Religion professor leads virtue-based workshops in Shanghai

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The Religion Department at Baldwin Wallace doesn’t just limit itself to matters of the soul. Professor Alan Kolp and his co-author, Peter Rea, former business professor at Baldwin Wallace, are bringing scripture down to earth in order to improve multinational engineering firm Parker-Hannifin’s team effectiveness and profitability, starting in Shanghai.

Kolp traveled to Shanghai in order to lead virtue-based teamwork building workshops based off of his and Rea’s written work that explores the missing link between virtue and good business.

Most of Parker-Hannifin’s Asian subsidiaries were represented at the workshops; factory owners, team leaders, and other management staff from China, Japan, South Korea, and India were present at the workshops.

Teams met with Kolp in order to discuss the virtues and how they could be implemented in order to improve their productivity and their daily lives.

The workshops didn’t focus on any kind of specific religious doctrine that would have been foreign or hard to understand. Rather, Kolp has stated that the virtues are something universal to all cultures.

“It doesn’t matter what culture you’re from, Hinduism and Taoism have the concept of love. Every religion and culture have the virtues engrained in them; they’re universal. Even if you’re an atheist, you’ll still try to lead an ethical, virtuous life.”

In addition to being a boon in a religious sense, the virtues have their uses in a business setting.

“One of the virtues we discussed was trust. If there is a high level of trust [between us], we have a good relationship and are much better as a team. I know you aren’t going to cut corners, I know you’re going to do a good job,” Kolp said.

The Parker-Hannifin employees were very receptive to the training.

“They learned a lot,” Kolp said, “but the important part is that they implement what they’ve learned… The virtues won’t just help them in business, but it will help them become better people, better fathers, better community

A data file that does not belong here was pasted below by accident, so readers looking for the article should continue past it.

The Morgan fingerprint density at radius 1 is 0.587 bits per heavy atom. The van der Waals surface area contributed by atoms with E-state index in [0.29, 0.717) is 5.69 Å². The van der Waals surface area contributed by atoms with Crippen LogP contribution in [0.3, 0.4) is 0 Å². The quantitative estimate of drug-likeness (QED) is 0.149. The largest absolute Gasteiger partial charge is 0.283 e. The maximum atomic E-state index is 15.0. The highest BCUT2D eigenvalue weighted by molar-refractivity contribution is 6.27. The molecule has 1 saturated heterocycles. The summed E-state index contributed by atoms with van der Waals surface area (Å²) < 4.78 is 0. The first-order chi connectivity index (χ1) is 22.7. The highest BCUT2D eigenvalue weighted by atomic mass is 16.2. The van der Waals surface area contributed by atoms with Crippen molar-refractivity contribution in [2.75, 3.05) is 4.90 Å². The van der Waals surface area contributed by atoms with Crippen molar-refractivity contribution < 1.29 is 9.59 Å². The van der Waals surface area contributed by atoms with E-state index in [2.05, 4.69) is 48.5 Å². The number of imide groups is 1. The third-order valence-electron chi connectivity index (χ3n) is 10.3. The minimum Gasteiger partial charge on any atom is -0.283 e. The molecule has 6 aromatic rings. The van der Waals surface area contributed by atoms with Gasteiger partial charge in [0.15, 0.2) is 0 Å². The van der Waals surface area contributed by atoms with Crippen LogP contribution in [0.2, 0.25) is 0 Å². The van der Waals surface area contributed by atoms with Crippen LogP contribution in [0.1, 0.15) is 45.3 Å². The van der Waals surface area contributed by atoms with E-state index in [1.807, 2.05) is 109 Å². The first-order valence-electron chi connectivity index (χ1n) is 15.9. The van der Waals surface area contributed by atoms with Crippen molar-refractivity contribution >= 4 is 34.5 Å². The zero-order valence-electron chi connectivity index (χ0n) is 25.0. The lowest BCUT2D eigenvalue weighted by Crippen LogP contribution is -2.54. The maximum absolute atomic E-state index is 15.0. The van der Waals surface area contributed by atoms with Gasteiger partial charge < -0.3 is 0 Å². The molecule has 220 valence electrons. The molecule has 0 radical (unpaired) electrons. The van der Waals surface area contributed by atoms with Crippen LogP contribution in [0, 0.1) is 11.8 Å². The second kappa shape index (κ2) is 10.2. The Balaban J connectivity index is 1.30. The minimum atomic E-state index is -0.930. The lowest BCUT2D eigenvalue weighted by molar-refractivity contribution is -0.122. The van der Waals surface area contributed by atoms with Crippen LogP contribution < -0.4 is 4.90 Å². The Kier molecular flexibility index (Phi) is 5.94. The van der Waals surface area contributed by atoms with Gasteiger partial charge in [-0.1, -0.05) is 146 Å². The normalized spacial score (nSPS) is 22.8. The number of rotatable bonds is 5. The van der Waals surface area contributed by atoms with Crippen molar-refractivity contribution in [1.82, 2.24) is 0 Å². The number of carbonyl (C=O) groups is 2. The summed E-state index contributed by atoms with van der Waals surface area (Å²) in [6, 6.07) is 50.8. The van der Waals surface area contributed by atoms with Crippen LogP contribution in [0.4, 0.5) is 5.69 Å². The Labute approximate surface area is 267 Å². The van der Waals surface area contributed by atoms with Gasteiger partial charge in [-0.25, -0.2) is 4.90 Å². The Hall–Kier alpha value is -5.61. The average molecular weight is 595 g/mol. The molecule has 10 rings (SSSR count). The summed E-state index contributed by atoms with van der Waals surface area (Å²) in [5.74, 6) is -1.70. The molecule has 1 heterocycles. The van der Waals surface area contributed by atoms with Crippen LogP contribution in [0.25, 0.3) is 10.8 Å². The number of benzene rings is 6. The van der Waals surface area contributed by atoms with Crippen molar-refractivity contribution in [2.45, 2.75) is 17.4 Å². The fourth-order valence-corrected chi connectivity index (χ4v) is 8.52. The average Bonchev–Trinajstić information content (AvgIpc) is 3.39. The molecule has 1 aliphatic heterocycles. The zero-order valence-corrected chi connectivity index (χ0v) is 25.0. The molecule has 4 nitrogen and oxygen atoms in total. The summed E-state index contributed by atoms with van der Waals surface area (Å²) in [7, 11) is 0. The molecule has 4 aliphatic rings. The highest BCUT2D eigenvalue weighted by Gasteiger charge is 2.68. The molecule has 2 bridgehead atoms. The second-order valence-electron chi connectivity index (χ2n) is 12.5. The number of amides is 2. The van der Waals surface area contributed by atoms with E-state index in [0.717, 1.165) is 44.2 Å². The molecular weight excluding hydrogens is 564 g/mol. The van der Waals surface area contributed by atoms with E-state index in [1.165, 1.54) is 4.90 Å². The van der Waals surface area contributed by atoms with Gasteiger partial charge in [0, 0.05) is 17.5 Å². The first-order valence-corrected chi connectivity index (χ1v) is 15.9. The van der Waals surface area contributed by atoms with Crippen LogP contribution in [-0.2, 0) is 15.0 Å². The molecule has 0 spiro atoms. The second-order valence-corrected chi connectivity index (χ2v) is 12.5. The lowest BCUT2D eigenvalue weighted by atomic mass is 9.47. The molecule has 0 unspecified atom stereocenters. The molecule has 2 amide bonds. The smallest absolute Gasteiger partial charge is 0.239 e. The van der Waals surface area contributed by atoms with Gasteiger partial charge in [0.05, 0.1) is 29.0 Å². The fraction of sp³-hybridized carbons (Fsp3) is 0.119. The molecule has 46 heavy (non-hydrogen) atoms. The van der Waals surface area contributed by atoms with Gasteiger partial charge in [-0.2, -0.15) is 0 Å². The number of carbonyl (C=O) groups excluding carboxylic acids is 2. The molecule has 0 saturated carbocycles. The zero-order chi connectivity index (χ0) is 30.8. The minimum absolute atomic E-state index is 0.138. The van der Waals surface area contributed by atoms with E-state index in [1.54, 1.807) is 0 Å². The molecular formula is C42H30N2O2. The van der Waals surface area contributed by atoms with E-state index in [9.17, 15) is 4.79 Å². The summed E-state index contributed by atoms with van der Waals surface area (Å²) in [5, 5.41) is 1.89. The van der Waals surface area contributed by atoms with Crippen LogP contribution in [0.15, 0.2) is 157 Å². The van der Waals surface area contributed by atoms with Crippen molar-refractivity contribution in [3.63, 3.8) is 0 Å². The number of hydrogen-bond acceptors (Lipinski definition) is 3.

Trust isn’t the only virtue that was discussed at the conference, nor is it the only one adopted by Parker-Hannifin. Virtue has become inseparable from the company’s ethos, and their adoption of them is outlined in a short 2013 manifesto, “Winning with Integrity.” The dichotomy be-tween business and religion seems stark, but has proved to be highly valued by Parker-Hannifin.

“[Parker-Hannifin] wanted us to do what we had written in our books. So, they created a Vice President level position, Vice President of Integrity and Ethics, and hired Peter to implement what we had written into the company,” Kolp said.

Despite the impact that Kolp and Rea have had with their virtue-based books and leadership programs, the foundation upon which it is based, religion, has been suffering from dwindling interest. Mirroring the national downturn in religious affiliation and participation, enrollment at in the religion program at Baldwin Wallace has been falling as well.

Professor Ellen Posman, chair of the religion department, has elaborated on the department’s struggles, as well as the steps being taken in an attempt to improve its standing.

“We [the religion department faculty] have been meeting in order to find a way to change the curriculum in order to appeal to more students… The purpose of the religion department is to bridge the gap between the religious and the secular, and in some cases, to show that the gap doesn’t exist,” Posman said.

Whether or not the religion department sees an increase in enrollment after the curriculum changes has yet to be seen. However, Kolp remains optimistic about the usefulness of religion in an increasingly secular world.

“Most people see college as a strictly vocational endeavor, so the humanities have taken a hit across the board, not just religion,” Kolp said, “but regardless, I think students should also try to see the value in the humanities… I first got the idea for the book when I sat down with Peter for coffee; we discussed the things we were interested in and eventually decided it’d be fun to try and write something. Now, he’s working at Parker-Hannifin and implementing
the values we wrote about into the company.”

Following the success of the leadership training program in Shanghai, Parker-Hannifin also plans to run similar programs in both the Cleveland area and England in the coming months.

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Baldwin Wallace University Student Newspaper
Religion professor leads virtue-based workshops in Shanghai